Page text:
Have you even been flexing your arms in the mirror and asked, “why is my right bicep bigger than the left?”
This can be frustrating especially if the reason you’re in the gym is to look a certain way.
Why is My Right Bicep Bigger Than The Left
Consider doing more single-arm bicep curls, slowing down the exercises, and using proper form. Start by curling with your weaker arm first and possibly add in extra reps when training it.
Try Incorporating Single-Arm Exercises
Bicep exercises that use both arms are great for overloading the arms and stimulating the muscles. Barbells curls and preacher curls are two examples.
As effective as these exercises are, you should always have at least one exercise where you iso-laterally train each arm on its own. Dumbbell curls and hammer curls where you curl each arm at a time are great examples.
By working one arm at a time, you can effectively contract and focus on mind muscle connection. When doing barbell bicep curls, people will often swing and use momentum from other body parts to get the weight up. This takes away from the biceps doing the work and reduces muscle growth.
Additionally, if one bicep is bigger than the other, it will take over the movement. This will create even further muscle imbalances.
Single-arm exercises remove this as only one arm is doing the work at a time. Your weaker bicep will be forced to do the same amount of work. Make sure you do the same weight and reps with each arm.
To perform a proper dumbbell bicep curl, start by standing with the dumbbells at your sides.
Your arms should be straight with your elbows tucked into your sides. Contract the bicep as your curl the dumbbell up towards your shoulder. Your elbow should remain at your side and not move throughout the exercise.
Twist your pinky slightly higher than your other fingers at the top of the curl to place extra stress on the bicep.
Your Dominant Arm Is Stronger
Your dominant arm is what you use for 90% of your activities outside of them gym. Because of this, it is often significantly stronger than your non-dominant arm.
You use your dominant arm your entire life because it feels more natural. Any time you play a sport or lift something with one arm, you will hover towards using your dominant arm.
This slowly builds up more strength in it over the course of your life.
It is possible that the complete opposite is true. That is, your non-dominant arm is stronger than the dominant one.
This is because you use your dominant arm for everyday activities which builds up muscle memory and allows you to easily perform activities without using up lot of energy.
To use your non-dominant hand for something requires a lot more energy expenditure since you aren’t used to it. You would really have to think hard about signing your signature or throwing a ball with your non-dominant arm.
Muscle Imbalance Prevention
Ditching the barbell and any cable attachment that uses two arms is the best way to build strength in both arms. Add more one-arm bicep exercises into your training.
Trade out a bar cable attachment for a handle and curl one arm at a time. Instead of using two arms for the seated preacher curl machine, drop the weight and use one arm.
Another great way to tackle muscle imbalance is to always start by training your weaker arm. If your left bicep is weaker, always start by curling it first.
Let it set the amount of reps you will be doing. If it fails on the ninth rep, then only do nine reps with the right one although you may be able to do more. This ensures that the right one isn’t growing even stronger.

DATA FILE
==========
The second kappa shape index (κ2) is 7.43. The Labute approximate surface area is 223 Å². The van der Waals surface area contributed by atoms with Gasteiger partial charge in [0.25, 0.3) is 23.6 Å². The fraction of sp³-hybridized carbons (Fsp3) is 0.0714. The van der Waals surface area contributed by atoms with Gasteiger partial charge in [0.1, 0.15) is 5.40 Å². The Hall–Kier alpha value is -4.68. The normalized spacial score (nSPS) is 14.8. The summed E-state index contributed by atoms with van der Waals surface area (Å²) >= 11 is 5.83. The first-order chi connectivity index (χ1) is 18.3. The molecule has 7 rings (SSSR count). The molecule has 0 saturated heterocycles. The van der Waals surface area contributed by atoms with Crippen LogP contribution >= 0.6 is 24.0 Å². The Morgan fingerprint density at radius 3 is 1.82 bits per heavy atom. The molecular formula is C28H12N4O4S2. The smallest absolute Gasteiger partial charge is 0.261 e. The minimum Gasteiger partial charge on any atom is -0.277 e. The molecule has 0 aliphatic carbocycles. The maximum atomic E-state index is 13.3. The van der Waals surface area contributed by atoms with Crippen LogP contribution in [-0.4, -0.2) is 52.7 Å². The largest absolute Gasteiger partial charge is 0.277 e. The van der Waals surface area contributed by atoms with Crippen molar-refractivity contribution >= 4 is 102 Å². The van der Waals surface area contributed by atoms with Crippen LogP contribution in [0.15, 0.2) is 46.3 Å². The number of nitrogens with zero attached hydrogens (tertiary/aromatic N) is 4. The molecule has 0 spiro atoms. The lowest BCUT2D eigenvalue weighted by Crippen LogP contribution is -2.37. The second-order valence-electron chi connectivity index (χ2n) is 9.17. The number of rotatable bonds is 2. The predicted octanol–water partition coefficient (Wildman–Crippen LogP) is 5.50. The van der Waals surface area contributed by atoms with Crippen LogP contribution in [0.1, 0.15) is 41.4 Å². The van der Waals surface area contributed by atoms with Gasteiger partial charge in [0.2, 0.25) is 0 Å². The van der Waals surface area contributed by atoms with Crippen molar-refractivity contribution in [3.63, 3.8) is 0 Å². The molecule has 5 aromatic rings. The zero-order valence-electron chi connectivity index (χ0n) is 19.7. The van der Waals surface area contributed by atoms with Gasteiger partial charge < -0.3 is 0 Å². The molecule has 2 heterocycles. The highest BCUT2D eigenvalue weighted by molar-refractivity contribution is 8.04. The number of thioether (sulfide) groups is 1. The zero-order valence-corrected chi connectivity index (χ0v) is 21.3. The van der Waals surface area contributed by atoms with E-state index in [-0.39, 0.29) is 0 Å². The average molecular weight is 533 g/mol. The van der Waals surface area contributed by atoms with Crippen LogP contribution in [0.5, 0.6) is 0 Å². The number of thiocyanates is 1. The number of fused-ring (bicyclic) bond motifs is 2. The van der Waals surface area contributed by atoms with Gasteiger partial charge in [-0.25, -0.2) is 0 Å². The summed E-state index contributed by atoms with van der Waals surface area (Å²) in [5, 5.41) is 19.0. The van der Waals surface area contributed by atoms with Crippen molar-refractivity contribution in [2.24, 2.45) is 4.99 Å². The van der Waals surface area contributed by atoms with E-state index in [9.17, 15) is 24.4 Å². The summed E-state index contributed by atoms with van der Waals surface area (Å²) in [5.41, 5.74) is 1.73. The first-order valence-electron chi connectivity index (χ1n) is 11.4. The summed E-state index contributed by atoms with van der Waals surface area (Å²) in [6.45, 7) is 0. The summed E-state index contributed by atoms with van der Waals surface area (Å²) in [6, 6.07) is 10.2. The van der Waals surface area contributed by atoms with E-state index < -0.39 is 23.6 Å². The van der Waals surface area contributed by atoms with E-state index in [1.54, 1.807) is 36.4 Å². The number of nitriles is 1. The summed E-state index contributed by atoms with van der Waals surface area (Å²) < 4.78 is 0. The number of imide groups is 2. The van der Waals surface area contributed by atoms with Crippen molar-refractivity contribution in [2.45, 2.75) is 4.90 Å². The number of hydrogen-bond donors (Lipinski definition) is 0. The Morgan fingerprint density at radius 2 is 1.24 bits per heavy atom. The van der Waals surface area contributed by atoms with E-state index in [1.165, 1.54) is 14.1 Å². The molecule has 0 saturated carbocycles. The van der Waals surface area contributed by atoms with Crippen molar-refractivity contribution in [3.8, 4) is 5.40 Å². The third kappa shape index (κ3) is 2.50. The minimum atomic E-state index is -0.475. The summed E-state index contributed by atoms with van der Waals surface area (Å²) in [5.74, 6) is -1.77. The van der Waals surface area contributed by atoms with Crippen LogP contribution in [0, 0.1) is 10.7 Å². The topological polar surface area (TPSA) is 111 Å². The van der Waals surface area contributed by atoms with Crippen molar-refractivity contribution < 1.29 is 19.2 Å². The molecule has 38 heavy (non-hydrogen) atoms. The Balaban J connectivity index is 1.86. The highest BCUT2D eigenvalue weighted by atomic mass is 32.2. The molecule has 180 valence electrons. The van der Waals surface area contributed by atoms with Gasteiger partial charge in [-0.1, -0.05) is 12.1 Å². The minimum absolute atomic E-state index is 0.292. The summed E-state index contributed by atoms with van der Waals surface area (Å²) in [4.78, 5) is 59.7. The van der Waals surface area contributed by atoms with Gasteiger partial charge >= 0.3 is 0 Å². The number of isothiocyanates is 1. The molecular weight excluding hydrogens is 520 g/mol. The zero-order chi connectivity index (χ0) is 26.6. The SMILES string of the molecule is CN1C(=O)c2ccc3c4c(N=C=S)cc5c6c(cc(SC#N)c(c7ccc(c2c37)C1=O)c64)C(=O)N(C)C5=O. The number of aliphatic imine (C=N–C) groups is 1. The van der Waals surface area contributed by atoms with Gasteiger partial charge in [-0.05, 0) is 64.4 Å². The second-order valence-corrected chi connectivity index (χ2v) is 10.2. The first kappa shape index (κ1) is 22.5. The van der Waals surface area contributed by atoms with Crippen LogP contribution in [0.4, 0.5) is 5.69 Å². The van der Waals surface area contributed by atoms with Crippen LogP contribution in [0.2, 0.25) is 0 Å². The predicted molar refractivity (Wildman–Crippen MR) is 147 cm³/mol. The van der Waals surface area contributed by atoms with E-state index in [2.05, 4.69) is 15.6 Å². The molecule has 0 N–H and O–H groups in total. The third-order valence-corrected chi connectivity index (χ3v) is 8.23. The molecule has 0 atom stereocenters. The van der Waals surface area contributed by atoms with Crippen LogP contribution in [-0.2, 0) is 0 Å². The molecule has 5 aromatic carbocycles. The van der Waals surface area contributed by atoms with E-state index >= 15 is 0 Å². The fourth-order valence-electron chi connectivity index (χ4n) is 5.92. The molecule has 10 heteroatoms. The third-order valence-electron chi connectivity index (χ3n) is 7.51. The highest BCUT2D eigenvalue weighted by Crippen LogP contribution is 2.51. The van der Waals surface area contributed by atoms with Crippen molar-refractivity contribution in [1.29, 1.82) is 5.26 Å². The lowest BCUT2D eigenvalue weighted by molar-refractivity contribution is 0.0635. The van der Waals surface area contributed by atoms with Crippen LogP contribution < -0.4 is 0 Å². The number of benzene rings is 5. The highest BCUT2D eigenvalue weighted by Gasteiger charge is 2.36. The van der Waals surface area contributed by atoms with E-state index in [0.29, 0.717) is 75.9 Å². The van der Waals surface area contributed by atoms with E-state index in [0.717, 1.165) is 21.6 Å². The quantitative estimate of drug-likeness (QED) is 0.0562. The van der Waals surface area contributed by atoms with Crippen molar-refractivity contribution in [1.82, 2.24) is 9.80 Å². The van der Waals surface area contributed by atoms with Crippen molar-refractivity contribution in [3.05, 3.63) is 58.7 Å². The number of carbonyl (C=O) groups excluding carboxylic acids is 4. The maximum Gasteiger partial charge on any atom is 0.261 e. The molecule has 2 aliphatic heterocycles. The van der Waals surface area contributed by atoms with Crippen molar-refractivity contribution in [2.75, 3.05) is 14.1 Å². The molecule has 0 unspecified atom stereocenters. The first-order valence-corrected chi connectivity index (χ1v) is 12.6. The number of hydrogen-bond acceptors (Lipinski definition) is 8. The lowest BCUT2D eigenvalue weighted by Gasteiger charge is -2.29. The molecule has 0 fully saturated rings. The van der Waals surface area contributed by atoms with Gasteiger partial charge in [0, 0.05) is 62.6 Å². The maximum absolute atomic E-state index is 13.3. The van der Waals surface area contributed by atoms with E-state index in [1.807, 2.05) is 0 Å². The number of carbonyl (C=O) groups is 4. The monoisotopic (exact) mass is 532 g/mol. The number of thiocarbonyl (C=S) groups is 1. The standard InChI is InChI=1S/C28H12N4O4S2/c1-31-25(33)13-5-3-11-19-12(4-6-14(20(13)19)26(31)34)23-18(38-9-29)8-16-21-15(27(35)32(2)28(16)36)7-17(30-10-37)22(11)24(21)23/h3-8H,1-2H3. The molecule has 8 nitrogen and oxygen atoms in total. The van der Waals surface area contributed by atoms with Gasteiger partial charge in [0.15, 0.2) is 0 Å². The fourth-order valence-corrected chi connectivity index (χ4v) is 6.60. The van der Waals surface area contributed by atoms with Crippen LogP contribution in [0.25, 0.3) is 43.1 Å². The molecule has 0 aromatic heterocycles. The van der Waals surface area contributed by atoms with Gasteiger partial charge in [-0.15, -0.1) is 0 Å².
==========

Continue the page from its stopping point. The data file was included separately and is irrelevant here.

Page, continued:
Another tactic is to actually do extra sets and reps with the weaker arm. Try doing an extra set or two of curls with your left bicep each arm workout and see if that starts to even them out.
It is also important to ensure you are using correct form. Watch yourself perform curls in the mirror or record yourself. Your form should be the exact same for both arms.
If you notice that one arm is swinging more or your elbow is raising up, then you will want to fix this. Lowering the amount of weight you are lifting or slowing the movement down are both great ways to help with this.
Making sure that you have proper posture will also help prevent imbalances. Keep your chest up and back straight. Don’t slouch forward or round your back. Do this when performing bicep workouts and in everyday life.
The Dangers & Determinants Of Muscle Imbalances
How do you know if you have a muscle imbalance? It’s not always as obvious as one bicep being an inch bigger in diamter than the other.
Measuring your arms with a tape is a great way to decide. Note that most people will have a half-inch or quarter-inch difference in their arms. Anything more than a half-inch difference should be concerning.
A difference in strength in the gym is also a big determination. If one arm curl a 25 pound dumbbell for eleven reps, where the other can only do eight, it’s a good indication that there is a muscle imbalance.
Having physical pain or limited mobility is one of the more severe effects. If these get serious, seeing a doctor is the best choice.
Most issues of having one arm that is stronger just come for an aesthetic point of view. People are annoyed that one bicep sticks out more when they flex.
However, having one arm stronger doesn’t only look off, it can also lead to negative physical issues. This includes limited mobility, pain, and instability.
It can cause other muscle groups to have to work harder to compensate for the imbalance, which can lead to pain and irritation.
Instability can become increasingly dangerous and lead to damaged joints, ligaments, tendons and muscles. They can become so severe that they actually lead to injury, putting you out of the gym.
Leave any questions or comments below and I’ll get back to you!